Swimmer and I shopping in Dickens-era London.

Looking over my shoulder to see who is following me.

The next morning the “ship” was in port in China, and I wore my last outfit.  The blue Chinese print fabric was purchased in San Francisco for $5.00/yd.  The lining was red taffeta I already owned.  I found the buttons on clearance at Joann.  The blouse was thrifted.  The underskirt was one I wore last year at Teslacon with my blue kimono, made of heavy cream-colored satin.  The apron was the same TV pattern, with coordinating trim as the bodice.  The bodice was the TV405 – Vest Basque pattern minus the sleeves.  It was much easier to make than I thought it would be, and it fit well.  I wore my red beaded shoes and jewelry I had bought on eBay for $5.00 with asian coins on it.  I made my headpiece using various bits from Michael’s, Joann, and from an online Etsy vendor.  The inspiration for the headpiece came from various photos of Chinese wedding headpieces.

I spent a great deal of time checking designs, fabrics, etc. to make sure that I was not making/wearing something offensive to any particular culture.  I made concessions on some fabrics (the Indian silk for the Turkish outfit) because of what I had on hand, and if it had the same look/design style of what I was going for.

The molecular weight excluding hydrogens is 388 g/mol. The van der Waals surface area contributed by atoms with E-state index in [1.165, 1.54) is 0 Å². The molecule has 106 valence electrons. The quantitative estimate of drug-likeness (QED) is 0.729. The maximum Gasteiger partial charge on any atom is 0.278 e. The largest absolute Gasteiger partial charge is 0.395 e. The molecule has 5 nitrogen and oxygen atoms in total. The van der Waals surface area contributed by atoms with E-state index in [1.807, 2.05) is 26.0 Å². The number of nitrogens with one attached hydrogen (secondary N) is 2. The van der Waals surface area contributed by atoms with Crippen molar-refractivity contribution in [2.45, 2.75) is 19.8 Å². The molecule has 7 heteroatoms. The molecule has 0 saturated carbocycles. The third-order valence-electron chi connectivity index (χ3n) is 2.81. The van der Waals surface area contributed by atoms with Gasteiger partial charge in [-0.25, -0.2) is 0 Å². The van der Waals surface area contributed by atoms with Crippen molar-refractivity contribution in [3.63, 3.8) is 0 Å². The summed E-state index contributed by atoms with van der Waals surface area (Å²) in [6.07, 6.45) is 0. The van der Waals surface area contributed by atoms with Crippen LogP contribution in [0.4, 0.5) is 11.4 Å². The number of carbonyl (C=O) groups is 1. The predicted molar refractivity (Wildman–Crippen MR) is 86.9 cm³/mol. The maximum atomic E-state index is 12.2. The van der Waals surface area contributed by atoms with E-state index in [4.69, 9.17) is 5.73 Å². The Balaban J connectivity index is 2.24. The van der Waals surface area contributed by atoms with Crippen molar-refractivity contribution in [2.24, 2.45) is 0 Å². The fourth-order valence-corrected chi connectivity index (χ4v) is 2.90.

My original designs for several outfits changed as I went along.  I worked hard to make sure that I had coordinating shoes, accessories, etc. for the outfits, and that I took the time to plan out my hairstyles.  It was more work than I had anticipated, and WAY more luggage than I had anticipated.  One bag alone for shoes!  If I had been able to take better photos (my camera had some serious problems) and hadn’t been sick, I would have been very happy with the trip and my outfits.  I focused more on basic accessories and hair, and next time am going to focus more on adding more Steampunk to the outfits.

All in all it was a nice trip and I got to spend a fun weekend with one of my very best friends.

Next up is Part 2 – The Steampunk Christmas Carol Fezziwig’s Party.

One thought on “2011 – Ending the Year with Steampunk – Part 1